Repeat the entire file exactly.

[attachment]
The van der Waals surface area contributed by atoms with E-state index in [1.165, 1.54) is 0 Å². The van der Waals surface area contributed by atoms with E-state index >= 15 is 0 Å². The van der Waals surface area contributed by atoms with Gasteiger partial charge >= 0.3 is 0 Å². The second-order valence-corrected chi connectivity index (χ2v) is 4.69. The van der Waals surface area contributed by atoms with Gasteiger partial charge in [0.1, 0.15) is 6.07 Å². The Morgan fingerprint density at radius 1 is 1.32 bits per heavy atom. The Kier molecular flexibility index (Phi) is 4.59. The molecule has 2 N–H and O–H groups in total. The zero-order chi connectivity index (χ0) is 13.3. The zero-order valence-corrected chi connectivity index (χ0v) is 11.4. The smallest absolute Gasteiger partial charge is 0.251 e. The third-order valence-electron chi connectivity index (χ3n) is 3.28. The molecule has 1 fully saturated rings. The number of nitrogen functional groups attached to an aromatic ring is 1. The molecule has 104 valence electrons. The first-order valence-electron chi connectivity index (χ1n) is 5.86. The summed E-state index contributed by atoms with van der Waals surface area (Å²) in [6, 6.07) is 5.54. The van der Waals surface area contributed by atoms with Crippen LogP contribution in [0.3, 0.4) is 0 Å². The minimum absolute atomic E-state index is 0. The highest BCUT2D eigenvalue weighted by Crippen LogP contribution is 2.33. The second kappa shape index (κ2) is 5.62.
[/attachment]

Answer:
The van der Waals surface area contributed by atoms with E-state index in [1.165, 1.54) is 0 Å². The van der Waals surface area contributed by atoms with E-state index >= 15 is 0 Å². The van der Waals surface area contributed by atoms with Gasteiger partial charge >= 0.3 is 0 Å². The second-order valence-corrected chi connectivity index (χ2v) is 4.69. The van der Waals surface area contributed by atoms with Gasteiger partial charge in [0.1, 0.15) is 6.07 Å². The Morgan fingerprint density at radius 1 is 1.32 bits per heavy atom. The Kier molecular flexibility index (Phi) is 4.59. The molecule has 2 N–H and O–H groups in total. The zero-order chi connectivity index (χ0) is 13.3. The zero-order valence-corrected chi connectivity index (χ0v) is 11.4. The smallest absolute Gasteiger partial charge is 0.251 e. The third-order valence-electron chi connectivity index (χ3n) is 3.28. The molecule has 1 fully saturated rings. The number of nitrogen functional groups attached to an aromatic ring is 1. The molecule has 104 valence electrons. The first-order valence-electron chi connectivity index (χ1n) is 5.86. The summed E-state index contributed by atoms with van der Waals surface area (Å²) in [6, 6.07) is 5.54. The van der Waals surface area contributed by atoms with Crippen LogP contribution in [0.3, 0.4) is 0 Å². The minimum absolute atomic E-state index is 0. The highest BCUT2D eigenvalue weighted by Crippen LogP contribution is 2.33. The second kappa shape index (κ2) is 5.62.